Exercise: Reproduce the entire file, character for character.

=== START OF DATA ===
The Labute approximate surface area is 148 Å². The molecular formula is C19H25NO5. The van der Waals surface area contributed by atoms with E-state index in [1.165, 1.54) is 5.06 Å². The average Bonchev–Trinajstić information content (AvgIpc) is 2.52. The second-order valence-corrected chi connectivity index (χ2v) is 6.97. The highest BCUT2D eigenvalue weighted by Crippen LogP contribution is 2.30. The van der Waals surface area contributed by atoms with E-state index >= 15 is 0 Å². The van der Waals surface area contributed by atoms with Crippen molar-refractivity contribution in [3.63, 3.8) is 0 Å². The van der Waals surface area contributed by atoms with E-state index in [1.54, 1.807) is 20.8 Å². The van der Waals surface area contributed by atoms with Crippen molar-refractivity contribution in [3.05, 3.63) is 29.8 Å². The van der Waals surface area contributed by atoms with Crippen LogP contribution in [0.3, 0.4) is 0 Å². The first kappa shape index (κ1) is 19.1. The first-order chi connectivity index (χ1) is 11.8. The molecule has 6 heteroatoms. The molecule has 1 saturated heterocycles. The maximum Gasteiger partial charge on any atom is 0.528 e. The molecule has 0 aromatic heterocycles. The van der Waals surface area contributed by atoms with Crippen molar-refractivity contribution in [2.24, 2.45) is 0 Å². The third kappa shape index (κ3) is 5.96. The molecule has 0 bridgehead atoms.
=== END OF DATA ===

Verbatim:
The Labute approximate surface area is 148 Å². The molecular formula is C19H25NO5. The van der Waals surface area contributed by atoms with E-state index in [1.165, 1.54) is 5.06 Å². The average Bonchev–Trinajstić information content (AvgIpc) is 2.52. The second-order valence-corrected chi connectivity index (χ2v) is 6.97. The highest BCUT2D eigenvalue weighted by Crippen LogP contribution is 2.30. The van der Waals surface area contributed by atoms with E-state index >= 15 is 0 Å². The van der Waals surface area contributed by atoms with Crippen molar-refractivity contribution in [3.63, 3.8) is 0 Å². The van der Waals surface area contributed by atoms with E-state index in [1.54, 1.807) is 20.8 Å². The van der Waals surface area contributed by atoms with Crippen molar-refractivity contribution in [3.05, 3.63) is 29.8 Å². The van der Waals surface area contributed by atoms with Crippen LogP contribution in [0.3, 0.4) is 0 Å². The first kappa shape index (κ1) is 19.1. The first-order chi connectivity index (χ1) is 11.8. The molecule has 6 heteroatoms. The molecule has 1 saturated heterocycles. The maximum Gasteiger partial charge on any atom is 0.528 e. The molecule has 0 aromatic heterocycles. The van der Waals surface area contributed by atoms with Crippen molar-refractivity contribution in [2.24, 2.45) is 0 Å². The third kappa shape index (κ3) is 5.96. The molecule has 0 bridgehead atoms.